Amazon’s recent announcement of their Amazon Music HD streaming service ($14.99/month, $12.99/month for Prime members; all prices USD) will drive the other major music-streaming services to offer better quality, or lower prices, or both. Those are three of the conclusions drawn by SoundStage! staffers, as discussed in Gordon Brockhouse’s recent article on SoundStage! Global. To compete, Apple and Spotify will need to offer a high-resolution option, and Tidal ($19.99/month) and Qobuz ($24.99/month) will likely have to lower the prices of their top tiers. This is, of course, business as usual: When a major player undercuts the market and/or offers a superior product, its competitors are forced to meet that challenge or go out of business.
In Eugene, Oregon, where I live, there used to be a mom-and-pop electronics store downtown, near the bus station and public library. It was the kind of place you went to pick up a pair of old Advent or Infinity speakers, a new stylus for your vintage record changer, a used CD or DVD player, or basic lamp cord to wire up your living-room stereo -- everything you needed for a cheap but good system was there. It was called Thompson Electronics, and I guess it had been there since the 1960s, occupying a storefront kitty-corner to the St. Vincent de Paul, where I’d sometimes scrounge for used LPs. Making only one downtown stop, I could get mounting screws for a phono cartridge and a new old record.
Musical Performance: ****½
Sound Quality: ****
Overall Enjoyment: ****
In 1963, bassist, composer, and bandleader Charles Mingus recorded three albums for Impulse! Records. The first of these, The Black Saint and the Sinner Lady, is one of his best, and fit the Impulse! aesthetic of recording cutting-edge jazz. The third, Mingus Plays Piano, is a unique and valuable look at Mingus on the instrument he used to write his brilliant music.
I’m not an audiophile who haphazardly throws money at components. Nor do I open my wallet because of some preconceived notion of what proportion of an audio-system budget “should” be allocated to a given product category. This thinking has led me to assemble and own, over the years, audio systems that some might say are unbalanced, at least in terms of cost. For instance, I’ve almost invariably chosen to spend large portions of my budget on loudspeakers, because I’ve found that a change in speakers usually provides me with the biggest improvement in sound quality. I typically spend less than a tenth as much on a digital source component, because in the last decade or so great digital sound has become so affordable.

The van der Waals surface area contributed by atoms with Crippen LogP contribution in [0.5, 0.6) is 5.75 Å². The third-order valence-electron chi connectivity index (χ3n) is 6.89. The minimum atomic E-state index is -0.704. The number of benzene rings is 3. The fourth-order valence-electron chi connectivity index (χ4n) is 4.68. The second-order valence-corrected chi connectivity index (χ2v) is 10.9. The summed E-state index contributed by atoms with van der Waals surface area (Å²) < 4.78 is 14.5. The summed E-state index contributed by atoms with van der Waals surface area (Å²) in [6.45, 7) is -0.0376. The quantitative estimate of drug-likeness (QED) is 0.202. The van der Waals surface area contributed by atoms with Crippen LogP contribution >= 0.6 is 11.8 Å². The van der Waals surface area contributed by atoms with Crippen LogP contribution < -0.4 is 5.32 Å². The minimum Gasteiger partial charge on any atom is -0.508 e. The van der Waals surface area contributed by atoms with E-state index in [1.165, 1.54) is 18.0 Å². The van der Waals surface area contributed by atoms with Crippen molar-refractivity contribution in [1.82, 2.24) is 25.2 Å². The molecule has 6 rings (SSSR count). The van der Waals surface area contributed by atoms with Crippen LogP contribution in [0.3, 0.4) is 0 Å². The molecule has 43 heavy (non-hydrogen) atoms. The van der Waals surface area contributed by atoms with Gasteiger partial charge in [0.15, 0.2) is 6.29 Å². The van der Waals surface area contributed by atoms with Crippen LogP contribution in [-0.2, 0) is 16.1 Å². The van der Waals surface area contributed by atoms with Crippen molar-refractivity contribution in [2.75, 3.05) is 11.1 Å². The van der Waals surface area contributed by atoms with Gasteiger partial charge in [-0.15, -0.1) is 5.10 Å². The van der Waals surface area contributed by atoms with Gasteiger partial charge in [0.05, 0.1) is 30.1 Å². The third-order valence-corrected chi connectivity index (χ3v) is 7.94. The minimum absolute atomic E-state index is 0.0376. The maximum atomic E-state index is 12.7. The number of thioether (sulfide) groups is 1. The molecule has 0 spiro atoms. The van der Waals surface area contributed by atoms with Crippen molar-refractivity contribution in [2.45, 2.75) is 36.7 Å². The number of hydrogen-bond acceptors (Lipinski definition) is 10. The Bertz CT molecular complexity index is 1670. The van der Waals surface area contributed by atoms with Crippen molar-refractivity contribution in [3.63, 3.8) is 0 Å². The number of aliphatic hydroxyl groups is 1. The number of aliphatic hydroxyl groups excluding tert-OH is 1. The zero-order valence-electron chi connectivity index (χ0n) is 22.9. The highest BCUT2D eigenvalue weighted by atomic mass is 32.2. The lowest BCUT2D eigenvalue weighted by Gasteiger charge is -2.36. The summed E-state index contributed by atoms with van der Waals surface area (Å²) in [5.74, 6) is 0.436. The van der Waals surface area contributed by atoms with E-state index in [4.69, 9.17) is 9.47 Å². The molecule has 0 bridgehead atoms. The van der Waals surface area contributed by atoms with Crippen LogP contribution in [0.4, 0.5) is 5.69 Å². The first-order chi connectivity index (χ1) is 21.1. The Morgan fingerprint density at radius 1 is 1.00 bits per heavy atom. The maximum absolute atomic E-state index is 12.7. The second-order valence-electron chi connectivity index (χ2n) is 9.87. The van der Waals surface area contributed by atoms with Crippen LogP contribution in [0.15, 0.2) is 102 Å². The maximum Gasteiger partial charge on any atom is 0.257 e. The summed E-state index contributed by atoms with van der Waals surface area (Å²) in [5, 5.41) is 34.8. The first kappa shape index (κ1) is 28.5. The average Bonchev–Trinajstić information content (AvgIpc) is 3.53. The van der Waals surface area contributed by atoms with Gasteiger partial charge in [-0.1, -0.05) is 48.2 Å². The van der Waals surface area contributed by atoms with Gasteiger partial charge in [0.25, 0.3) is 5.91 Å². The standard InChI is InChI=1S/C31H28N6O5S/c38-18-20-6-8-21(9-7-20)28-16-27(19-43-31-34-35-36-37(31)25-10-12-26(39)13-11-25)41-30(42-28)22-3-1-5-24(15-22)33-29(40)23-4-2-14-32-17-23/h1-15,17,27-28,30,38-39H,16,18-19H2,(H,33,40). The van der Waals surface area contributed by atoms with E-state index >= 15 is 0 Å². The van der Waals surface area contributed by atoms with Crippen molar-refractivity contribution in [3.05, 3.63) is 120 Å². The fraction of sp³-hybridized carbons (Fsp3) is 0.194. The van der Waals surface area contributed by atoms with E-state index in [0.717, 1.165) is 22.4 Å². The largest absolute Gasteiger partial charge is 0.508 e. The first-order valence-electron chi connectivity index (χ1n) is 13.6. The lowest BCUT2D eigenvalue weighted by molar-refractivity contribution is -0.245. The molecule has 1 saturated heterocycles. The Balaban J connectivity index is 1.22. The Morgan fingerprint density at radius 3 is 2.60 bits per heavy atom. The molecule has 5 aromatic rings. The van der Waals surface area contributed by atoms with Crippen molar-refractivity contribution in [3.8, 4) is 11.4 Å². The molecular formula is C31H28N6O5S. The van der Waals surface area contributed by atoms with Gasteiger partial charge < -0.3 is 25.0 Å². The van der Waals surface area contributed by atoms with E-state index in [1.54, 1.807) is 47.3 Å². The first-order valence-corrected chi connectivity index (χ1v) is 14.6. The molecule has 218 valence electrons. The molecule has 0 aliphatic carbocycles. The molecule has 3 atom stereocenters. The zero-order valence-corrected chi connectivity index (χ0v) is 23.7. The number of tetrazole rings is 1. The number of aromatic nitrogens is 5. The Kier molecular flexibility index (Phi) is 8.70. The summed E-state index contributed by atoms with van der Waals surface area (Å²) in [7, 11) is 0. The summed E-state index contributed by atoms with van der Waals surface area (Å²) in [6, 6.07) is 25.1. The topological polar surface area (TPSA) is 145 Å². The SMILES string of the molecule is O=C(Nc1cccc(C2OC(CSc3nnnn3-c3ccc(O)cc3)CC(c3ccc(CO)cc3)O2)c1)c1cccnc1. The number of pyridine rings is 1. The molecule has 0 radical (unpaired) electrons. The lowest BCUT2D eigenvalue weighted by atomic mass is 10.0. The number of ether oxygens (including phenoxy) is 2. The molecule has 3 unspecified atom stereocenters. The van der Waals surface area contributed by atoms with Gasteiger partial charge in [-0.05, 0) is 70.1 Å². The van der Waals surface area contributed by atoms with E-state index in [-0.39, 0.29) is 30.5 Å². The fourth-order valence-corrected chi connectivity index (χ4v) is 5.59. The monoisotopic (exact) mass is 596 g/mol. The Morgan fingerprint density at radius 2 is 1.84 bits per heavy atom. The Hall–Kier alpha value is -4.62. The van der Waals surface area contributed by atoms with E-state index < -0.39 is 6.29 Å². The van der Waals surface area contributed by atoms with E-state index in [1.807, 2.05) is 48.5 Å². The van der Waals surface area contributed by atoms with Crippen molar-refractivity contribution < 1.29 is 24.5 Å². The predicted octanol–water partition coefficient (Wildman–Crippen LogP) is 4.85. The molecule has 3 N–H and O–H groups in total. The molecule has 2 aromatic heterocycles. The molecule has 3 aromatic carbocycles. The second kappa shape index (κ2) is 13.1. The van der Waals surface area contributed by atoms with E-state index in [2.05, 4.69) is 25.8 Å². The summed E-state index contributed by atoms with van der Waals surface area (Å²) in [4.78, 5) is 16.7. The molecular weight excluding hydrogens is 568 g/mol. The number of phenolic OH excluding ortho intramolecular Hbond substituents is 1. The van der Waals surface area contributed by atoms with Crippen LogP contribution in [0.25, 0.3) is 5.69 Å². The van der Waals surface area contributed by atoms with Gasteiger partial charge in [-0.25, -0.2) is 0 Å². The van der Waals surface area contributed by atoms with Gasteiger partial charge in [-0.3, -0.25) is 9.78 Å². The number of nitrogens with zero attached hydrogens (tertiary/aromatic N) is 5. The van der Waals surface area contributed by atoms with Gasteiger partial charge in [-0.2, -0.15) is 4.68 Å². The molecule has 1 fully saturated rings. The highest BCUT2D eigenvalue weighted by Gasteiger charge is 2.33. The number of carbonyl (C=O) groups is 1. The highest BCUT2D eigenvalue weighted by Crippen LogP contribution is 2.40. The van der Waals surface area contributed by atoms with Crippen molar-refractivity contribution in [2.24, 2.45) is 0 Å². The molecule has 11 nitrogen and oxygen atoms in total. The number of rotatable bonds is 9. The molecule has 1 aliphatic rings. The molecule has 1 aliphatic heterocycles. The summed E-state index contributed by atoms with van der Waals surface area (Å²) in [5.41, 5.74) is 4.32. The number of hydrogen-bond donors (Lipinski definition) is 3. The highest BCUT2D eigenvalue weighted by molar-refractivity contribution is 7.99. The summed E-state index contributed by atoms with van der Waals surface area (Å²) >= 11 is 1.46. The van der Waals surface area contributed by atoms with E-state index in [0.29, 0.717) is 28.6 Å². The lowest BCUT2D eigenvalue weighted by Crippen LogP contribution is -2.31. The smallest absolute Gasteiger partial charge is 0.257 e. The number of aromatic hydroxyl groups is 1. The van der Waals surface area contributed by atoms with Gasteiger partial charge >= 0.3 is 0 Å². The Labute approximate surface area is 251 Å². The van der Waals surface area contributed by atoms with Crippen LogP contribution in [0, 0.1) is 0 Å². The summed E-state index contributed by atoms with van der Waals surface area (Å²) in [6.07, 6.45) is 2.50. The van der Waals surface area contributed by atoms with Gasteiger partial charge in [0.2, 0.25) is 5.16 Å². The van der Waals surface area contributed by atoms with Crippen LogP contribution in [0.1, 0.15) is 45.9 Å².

In “Power Supplies: Commentary for Consumers,” an essay by famed engineer Nelson Pass posted on the website of the company he founded, Pass Laboratories, he states:
As a consumer, you want the best sound you can get. You can accomplish that through critical listening. As a secondary goal, we all like to get what seems to be good hardware value, and we want to know that the manufacturer has actually put some real money into the product which costs a small fortune. If you can read the specs or look under the hood, the power supply, being one of the most expensive parts of the amp, usually is a good indicator. It should be the biggest and heaviest part of the amplifier.
In November 2017 I reviewed the Technical Audio Devices Micro Evolution One loudspeaker, aka the TAD ME-1. It now costs $14,995/pair USD, including TAD’s ST3 stands, and at the time we gave it a Reviewers’ Choice award. The ME-1 is pretty small at 16.2”H x 9.9”W x 15.8”D, but its size had little correlation with what I heard. Of the many things I noticed about the ME-1’s sound, what most surprised me was what I wrote about in the penultimate paragraph of my review: “It filled my Music Vault with full, rich, detailed sound that never fatigued me and never bored me.”
In my younger, poorer years, I spent an inordinate amount of my free time scouring garage sales and rummaging used-record stores for LPs. In those days, the early 1990s -- God help me, nearly 30 years ago -- used vinyl was plentiful and cheap.
“Baby Face” Willette: “Face to Face”
Blue Note B0029750-01
Musical Performance: ****½
Sound Quality: *****
Overall Enjoyment: *****
Grant Green: “Grant’s First Stand”
Blue Note B7745061
Musical Performance: ****
Sound Quality: ****½
Overall Enjoyment: ****½
Blue Note’s celebration of its 80th birthday continues, and I wanted to cover two new pressings featuring nearly the same players but released in different reissue series. “Baby Face” Willette’s Face to Face has been returned to print on vinyl as part of the Tone Poet series, mastered by Kevin Gray under Joe Harley’s supervision. Grant Green’s Grant’s First Stand is part of the Blue Note 80 series, also mastered by Gray but produced by Don Was.
McIntosh Laboratory was founded in 1949, when vinyl was a growing source for music reproduction. But it wasn’t until nearly 60 years later that the venerable company, based in Binghamton, New York, introduced its first turntable model. The debut of the MT10 turntable ($11,500 USD) was polarizing: Those who first saw it loved it or hated it. I remember some of the comments: “A turntable with a meter? Why?!” or “I don’t care how it sounds, it just looks too odd.” But most of the people who panned it had yet to hear it.
In May 2005, SoundStage! Hi-Fi (then simply SoundStage!) published my review of the darTZeel Audio NHB-108 Model One stereo amplifier. I had lots of good things to say about this super-cool Swiss product, and in the years since, it seems that many audiophiles have enjoyed having one at the heart of their high-end systems. To say it has had a successful run would be an understatement.
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